Raising taxes on “the wealthy” might seem like a great idea until you realize that many of the proposals coming out of Olympia would apply to small business owners who don’t meet most folks’ definition of wealthy.
For example, a proposed 66 percent increase in the business-and-occupation tax on service-sector businesses would apply to hair dressers, child care providers, and car repair shops. In many rural areas, these are among the last remaining businesses.
Likewise, a proposed 7.9 percent capital gains income tax wouldn’t just apply to wealthy investors, but also to small-business owners who, after years of hard work building equity in their business, sell their business to support their retirement.
And, that’s just the start.
So far, these proposals haven’t gained much traction. However, lawmakers are scheduled to be in Olympia until April 23, plenty of time to enact taxes that impact employers across the state. And there is a common belief that the Legislature will head into at least one 30-day special session—and possibly more.
That means the discussions about how to grow government spending through new and higher taxes are likely to continue for a while, even as revenue from existing tax sources continues to rise thanks to a growing economy. In March, the state released figures showing revenue collections through 2019 are expected to increase by more than half a billion dollars over earlier projections.
One way to influence the debate is for small-business owners to speak up and share their stories, and the capital gains income tax proposal is a great example of where the employer story needs to be told.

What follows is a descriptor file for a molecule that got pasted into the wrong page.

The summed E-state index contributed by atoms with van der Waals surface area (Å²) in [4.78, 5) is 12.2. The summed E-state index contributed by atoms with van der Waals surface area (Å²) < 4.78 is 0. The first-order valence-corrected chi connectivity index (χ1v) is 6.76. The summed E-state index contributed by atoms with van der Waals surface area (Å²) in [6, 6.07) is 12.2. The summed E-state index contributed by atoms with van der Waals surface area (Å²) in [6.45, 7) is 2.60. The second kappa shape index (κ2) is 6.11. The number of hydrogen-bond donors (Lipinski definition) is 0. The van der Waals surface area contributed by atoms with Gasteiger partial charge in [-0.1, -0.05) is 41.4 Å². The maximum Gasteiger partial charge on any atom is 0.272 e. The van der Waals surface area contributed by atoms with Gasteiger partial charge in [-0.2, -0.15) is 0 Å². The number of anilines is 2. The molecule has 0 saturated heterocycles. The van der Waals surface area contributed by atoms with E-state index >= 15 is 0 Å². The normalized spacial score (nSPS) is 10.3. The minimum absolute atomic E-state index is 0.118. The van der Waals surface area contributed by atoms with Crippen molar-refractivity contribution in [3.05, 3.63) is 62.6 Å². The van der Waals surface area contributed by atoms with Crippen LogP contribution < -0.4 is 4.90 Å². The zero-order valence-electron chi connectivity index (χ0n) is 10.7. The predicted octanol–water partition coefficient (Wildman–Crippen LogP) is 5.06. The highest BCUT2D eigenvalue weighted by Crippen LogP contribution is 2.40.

A Spokane restauranteur explained in a recent video that, as a small-business owner, the sizable capital gains income tax proposal, billed as a tax on “the wealthy,” would deliver a large hit on the sale of his restaurant, cutting deeply into his life’s savings that are tied up in his business.
He’s not “wealthy.” He doesn’t have a 401(k) or pension plan. He has the self-created equity of his life’s work that has created jobs and contributed taxes to fund schools and services for our most vulnerable.
While that’s just one example, it rings true for many of the small business owners and the rural economies that disproportionately rely on small businesses to create jobs.
Worse, those tax proposals come at a time when only pockets of the state are seeing solid job growth, while the majority of the state still is struggling with chronically high unemployment. In January, state job numbers show that 27 of Washington’s 39 counties had unemployment rates of 7.1 percent or higher, with nine of those counties above 9.1 percent.
There are many complex policy discussions ahead, from taxes to regulations, and we’re ready to have them. But the best way to get to solutions that work for the entire state—every small town—is for small-business owners to talk about the real challenges they face, such as new and higher taxes, and what can be done to help them succeed and create economic opportunity.
Together, we can tell the story of what really makes Washington thrive. And together, we can bring shared prosperity and job growth to all 39 counties.
Kris Johnson is president of the Association of Washington Business, the state’s chamber of commerce and manufacturing association.
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